very empire that tried to put him to death. As always, though, I worried a
little, too. We’re quite content with where we are, you and I, spiritually and
personally, if not geographically.
It’s tempting to stay in Capernaum, in the confines of a past with its
prejudices and small, inward ways of thinking.
It’s tempting to believe that faith is a matter of knowing all the
answers, rather than of pursuing a call and walking a path that stretches
out into an unknown future, one that can include suffering and death and
Still, we needn’t fear. Failure, as your pastor says, is never final. I
betrayed Jesus that night as the authorities questioned him, denying that I
knew him three times, just as he said I would.
But that day on the shore of Galilee, I overcame my threefold denial
with a threefold affirmation of my love for Jesus. He then told me to love
and care for his sheep. For the rest of my life, I tried to do just that. Our
betrayals and failures are as nothing when compared to Christ’s love for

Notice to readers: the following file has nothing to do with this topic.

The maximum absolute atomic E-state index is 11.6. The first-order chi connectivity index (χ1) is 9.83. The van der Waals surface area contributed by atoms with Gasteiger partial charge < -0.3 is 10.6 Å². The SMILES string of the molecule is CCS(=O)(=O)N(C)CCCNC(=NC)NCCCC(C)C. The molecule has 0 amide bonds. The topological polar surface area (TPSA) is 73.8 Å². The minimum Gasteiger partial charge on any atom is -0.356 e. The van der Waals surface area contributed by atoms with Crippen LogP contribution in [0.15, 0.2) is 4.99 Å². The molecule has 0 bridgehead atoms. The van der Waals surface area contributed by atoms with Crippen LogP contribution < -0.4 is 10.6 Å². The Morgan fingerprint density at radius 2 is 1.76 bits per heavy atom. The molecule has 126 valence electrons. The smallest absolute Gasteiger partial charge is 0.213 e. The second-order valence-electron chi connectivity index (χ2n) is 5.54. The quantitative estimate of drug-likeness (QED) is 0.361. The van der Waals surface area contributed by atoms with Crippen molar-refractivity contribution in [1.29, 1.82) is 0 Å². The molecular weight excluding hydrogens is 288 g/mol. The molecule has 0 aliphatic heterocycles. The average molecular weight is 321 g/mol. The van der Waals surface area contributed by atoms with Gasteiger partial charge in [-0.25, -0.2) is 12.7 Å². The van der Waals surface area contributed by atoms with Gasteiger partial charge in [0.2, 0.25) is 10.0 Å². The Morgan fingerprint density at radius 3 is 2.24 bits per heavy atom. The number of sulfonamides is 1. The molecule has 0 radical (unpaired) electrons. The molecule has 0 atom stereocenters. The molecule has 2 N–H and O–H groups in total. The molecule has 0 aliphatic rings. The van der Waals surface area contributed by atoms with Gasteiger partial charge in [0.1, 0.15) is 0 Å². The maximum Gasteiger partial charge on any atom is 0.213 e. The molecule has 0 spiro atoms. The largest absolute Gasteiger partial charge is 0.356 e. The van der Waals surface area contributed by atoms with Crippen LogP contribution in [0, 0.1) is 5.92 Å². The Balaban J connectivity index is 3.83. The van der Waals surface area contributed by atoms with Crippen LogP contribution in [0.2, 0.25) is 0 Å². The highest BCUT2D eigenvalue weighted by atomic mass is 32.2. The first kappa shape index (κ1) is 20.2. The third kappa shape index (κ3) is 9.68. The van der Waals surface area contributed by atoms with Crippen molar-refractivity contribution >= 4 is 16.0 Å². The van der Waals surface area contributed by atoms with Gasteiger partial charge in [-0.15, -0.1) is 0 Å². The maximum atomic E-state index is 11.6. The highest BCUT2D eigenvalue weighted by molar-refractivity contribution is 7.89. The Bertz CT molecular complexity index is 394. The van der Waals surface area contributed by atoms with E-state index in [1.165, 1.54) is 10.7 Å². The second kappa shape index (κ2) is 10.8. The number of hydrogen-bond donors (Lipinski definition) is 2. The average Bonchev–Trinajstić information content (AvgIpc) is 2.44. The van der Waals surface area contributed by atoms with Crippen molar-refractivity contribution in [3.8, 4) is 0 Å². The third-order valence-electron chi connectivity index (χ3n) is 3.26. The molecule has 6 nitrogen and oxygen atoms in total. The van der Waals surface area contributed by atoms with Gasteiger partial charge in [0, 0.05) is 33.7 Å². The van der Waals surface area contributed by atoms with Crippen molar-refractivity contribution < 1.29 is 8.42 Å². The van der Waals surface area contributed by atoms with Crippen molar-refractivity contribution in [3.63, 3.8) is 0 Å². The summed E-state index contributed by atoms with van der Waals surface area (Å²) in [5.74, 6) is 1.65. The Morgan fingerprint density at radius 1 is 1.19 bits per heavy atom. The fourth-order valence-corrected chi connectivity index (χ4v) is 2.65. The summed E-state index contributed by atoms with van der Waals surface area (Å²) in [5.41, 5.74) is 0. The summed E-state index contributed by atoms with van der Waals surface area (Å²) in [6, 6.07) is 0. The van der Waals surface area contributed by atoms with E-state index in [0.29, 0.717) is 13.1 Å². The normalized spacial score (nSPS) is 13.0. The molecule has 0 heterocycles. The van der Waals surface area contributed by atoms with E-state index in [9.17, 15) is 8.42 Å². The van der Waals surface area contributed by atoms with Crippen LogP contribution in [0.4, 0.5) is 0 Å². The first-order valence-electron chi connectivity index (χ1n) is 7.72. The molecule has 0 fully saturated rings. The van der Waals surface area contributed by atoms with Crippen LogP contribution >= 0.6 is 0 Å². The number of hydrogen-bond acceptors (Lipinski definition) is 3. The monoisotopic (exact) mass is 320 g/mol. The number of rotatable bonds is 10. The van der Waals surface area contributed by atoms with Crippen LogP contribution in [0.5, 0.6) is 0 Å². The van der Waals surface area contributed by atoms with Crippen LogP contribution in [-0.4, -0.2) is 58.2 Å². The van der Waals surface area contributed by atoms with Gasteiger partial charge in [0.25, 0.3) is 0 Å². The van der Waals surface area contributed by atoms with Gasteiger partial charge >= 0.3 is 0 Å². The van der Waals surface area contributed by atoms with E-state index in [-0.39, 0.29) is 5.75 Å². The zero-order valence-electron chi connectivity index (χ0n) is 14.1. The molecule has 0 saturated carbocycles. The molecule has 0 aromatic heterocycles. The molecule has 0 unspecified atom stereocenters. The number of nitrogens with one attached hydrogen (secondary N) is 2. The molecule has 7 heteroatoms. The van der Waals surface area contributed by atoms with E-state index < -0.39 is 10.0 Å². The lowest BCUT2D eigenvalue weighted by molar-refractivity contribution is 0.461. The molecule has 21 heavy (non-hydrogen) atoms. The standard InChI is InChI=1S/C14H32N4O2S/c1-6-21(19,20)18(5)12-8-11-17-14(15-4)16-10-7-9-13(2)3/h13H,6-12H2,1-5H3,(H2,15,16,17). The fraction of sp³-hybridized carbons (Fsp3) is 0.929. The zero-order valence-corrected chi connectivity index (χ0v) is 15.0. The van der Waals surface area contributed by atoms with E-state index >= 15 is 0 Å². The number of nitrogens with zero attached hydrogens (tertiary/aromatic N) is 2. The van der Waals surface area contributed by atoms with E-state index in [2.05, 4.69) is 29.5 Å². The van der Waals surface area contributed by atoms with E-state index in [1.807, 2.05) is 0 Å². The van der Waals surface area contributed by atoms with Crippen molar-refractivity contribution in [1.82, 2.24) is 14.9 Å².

us.Page 7 of 7
My dear brothers and sisters in Christ, wherever you have been,
whatever struggles you’ve endured, none of it defines you. Jesus does. His
presence, his grace, his call to risk and to sometimes to suffer and die, they
define you.
Be prepared to discover—often—that you’re wrong. Your pat
certainties will dissolve before the living Lord who sweeps aside the stone
sealing him in his tomb, walking with us into a future of hope and grace, a
future of new life and promise, of joy and struggle, of pain and sorrow.
That future, bound only by the knowledge and love of God, forever
breaks into the Capernaums of our lives, urging us forward to new
adventures and challenges, following the One who still calls us from our
nets and tells us that now we are to fish for people